Travel Reference
In-Depth Information
Fig. 6.1.
Eyetracker used in a shopping mall for evaluation purposes. Copyright eyesquare.
language and imagery used in tourism pro-
motion to prefer the male, heterosexual gaze
(Pritchard and Morgan, 2000).
This short overview opens up the fi eld of
visual interactive representations of urban and
tourist spaces and locates the technique used
for 'tracking a semantic gaze' (in methodical
and technical terms) within this fi eld of visual
(remote) encounter of urban space and percep-
tion analysis. This approach visualizes selected
parts of the city and lets the observer explore
the visual fragments by photos, which are linked
by visual content (spatial links). Following these
links, the photos will be morphed and cross-
faded to evoke the impression of a continuous
stream of pictures, like a movie (walkthrough).
The technical background comes from an
approach that tries to enable people with the
least requirements possible to build 3D models
of their urban space, working just by linking
low-resolution pictures (Tanaka et al ., 2002).
The idea of building one's own digital city
by linking pictures has some striking similarities
with the theoretical conception of relative space
in urban sociology. It was therefore chosen for
methodological reasons to capture empirically
the complex process of the production of space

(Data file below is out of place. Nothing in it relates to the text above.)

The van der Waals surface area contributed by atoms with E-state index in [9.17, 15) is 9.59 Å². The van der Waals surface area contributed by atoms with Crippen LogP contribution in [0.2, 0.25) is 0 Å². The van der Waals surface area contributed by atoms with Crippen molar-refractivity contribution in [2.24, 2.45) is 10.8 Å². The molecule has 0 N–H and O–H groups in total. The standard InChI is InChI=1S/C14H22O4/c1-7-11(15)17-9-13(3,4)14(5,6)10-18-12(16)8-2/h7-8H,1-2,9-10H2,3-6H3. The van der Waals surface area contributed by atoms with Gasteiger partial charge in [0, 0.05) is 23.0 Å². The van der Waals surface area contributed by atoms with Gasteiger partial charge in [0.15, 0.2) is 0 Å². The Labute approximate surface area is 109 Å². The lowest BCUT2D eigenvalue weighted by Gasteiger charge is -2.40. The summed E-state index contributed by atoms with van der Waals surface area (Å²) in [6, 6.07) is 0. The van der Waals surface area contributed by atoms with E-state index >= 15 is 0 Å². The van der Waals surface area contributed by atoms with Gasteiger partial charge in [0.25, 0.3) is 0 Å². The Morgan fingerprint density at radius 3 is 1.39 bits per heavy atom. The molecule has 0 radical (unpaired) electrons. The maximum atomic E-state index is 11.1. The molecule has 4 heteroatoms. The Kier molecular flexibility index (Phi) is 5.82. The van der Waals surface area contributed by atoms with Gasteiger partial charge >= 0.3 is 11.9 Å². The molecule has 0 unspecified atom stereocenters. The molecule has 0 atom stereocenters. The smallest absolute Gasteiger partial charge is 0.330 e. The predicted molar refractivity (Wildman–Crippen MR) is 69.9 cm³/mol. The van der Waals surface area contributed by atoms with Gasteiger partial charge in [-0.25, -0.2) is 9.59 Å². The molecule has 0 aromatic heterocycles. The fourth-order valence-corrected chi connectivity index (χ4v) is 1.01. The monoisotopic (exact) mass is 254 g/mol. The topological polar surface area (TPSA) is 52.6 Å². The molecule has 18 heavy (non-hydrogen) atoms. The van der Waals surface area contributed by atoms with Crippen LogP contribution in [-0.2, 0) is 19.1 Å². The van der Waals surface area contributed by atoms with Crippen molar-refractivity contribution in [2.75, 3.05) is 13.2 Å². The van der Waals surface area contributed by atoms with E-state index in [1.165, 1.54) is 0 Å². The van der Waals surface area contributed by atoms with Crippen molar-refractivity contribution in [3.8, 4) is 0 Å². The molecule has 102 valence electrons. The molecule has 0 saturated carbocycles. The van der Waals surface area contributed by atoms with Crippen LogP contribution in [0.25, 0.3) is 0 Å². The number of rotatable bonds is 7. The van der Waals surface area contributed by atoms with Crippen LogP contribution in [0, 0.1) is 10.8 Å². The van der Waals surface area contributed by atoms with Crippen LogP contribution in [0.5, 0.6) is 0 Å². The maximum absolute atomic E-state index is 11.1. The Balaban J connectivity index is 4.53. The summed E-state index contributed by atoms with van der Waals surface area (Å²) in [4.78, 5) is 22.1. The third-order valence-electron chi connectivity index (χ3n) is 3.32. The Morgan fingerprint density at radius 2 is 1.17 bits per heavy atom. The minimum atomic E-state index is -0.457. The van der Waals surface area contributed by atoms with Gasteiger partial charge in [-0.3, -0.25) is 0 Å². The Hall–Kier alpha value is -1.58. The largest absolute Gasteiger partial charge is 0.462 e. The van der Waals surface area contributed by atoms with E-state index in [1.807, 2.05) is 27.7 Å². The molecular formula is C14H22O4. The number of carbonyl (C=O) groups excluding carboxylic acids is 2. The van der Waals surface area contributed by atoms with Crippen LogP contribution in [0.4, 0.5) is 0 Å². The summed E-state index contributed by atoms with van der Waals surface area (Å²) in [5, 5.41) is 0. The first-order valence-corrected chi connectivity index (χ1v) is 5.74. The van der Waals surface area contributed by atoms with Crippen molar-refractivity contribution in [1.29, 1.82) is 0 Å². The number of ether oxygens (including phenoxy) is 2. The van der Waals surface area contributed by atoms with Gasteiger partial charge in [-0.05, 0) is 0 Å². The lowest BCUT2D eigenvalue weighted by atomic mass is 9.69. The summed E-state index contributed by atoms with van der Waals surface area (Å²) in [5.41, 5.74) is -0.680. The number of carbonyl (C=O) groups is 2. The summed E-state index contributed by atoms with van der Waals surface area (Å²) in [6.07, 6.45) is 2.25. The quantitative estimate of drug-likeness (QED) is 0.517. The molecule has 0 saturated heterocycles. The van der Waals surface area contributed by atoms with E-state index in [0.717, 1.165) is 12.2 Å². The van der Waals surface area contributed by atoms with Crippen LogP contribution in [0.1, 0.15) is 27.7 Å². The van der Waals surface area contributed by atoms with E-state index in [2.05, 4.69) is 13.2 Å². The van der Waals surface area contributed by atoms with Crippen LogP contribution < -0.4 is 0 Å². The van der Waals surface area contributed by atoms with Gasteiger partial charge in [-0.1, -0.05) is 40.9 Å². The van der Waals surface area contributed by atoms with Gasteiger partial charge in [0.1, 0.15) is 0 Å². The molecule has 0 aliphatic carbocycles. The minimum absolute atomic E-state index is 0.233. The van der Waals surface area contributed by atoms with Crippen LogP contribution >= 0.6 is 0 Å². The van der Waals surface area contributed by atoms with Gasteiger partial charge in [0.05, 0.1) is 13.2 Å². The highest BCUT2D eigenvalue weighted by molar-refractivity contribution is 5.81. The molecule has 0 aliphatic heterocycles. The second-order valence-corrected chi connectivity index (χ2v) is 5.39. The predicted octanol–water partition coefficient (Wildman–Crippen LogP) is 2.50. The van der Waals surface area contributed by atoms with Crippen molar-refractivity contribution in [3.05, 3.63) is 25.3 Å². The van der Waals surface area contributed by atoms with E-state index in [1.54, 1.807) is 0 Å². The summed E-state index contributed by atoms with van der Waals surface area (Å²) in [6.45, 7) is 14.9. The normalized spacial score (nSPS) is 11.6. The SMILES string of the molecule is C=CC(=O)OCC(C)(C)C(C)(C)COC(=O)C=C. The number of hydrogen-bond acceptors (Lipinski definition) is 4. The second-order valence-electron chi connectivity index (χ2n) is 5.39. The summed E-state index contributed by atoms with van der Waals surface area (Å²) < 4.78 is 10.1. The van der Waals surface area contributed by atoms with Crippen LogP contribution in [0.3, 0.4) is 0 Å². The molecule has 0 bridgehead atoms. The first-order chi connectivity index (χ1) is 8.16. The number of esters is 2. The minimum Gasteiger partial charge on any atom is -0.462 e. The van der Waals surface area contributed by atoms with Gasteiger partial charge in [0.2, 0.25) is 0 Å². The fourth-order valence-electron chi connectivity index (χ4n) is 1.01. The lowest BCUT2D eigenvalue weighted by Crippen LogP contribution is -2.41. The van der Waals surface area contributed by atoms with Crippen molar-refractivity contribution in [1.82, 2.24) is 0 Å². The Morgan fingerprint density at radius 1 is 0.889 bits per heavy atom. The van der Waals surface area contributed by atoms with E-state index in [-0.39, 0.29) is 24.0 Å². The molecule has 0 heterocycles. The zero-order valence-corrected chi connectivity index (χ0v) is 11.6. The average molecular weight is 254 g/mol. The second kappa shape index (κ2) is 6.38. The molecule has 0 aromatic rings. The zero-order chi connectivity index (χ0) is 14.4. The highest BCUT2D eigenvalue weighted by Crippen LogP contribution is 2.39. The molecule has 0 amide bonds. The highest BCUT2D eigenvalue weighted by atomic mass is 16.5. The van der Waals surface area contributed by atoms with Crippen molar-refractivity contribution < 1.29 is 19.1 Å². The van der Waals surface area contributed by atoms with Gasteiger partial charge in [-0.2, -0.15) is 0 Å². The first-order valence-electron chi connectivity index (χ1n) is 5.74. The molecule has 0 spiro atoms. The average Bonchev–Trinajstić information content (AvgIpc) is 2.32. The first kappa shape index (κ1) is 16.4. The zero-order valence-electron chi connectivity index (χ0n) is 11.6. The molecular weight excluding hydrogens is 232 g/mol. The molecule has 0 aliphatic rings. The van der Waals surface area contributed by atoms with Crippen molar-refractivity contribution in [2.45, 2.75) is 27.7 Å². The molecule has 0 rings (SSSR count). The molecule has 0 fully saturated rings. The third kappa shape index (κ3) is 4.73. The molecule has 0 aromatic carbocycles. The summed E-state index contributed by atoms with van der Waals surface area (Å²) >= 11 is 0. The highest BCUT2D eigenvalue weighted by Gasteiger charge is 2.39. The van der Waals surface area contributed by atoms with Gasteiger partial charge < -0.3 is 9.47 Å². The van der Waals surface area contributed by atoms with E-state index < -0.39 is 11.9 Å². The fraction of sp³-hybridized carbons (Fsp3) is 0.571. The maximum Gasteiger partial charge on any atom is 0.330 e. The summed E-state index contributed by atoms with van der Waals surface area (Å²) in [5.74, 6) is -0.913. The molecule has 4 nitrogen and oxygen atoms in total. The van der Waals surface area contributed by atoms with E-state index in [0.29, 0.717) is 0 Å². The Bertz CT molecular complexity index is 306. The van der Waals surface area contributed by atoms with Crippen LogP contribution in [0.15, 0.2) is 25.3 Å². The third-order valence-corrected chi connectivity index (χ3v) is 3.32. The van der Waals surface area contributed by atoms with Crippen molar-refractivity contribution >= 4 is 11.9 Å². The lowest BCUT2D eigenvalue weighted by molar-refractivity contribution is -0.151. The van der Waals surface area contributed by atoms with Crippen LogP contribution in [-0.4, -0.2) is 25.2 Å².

for identifi cational strategies.
that abandons ideas of time and space as abso-
lutes and rather focuses on the circumstances of
space being produced.
A relational model of space does not treat
phenomena like famous sites or the circulation
or fl oat of pictures of places outside everyday
life as given, but enables us to focus upon the
processes of production and reception - even
from multiple perspectives simultaneously: the
professional production of narratives specifi c to
one place and the imaginary created to promote
it as a tourist sight, the perspective of people
visiting these places and the perspective of local
residents constitute different spaces, which can
overlap each other at the same place - which
now can be analysed, e.g. for their potential to
structure social interaction. Furthermore a rela-
tive concept of space allows looking at global-
ization as a two-sided process: The fl ow of
images might support stereotypes (the single
house, the Brandenburg Gate, Checkpoint
Charlie etc.; Löw, 2003, 2006) that can be
viewed from anywhere, but the sensual, aes-
thetic reception cannot be 'globalized' the same
way. Through images, the local can become
global, but the basic processes of production
and reception cannot.
The practices of sight-seeing, of taking pic-
tures are framed by the logic of reproduction - a
capitalistic mode of the production of space, as
Henry Lefèbvre (1991) would probably argue:
sites and places are valued for their adequacy
to pictures that become part of the globalized
construction of the tourist icon, the exotic other.
This specifi c logic applies to places '. . . because
of the universalization of the tourist gaze, all
Tourism, Visuality and the Production
of Space as a Social Product
The theoretical background of this is a new con-
cept of space in sociology, a relational approach
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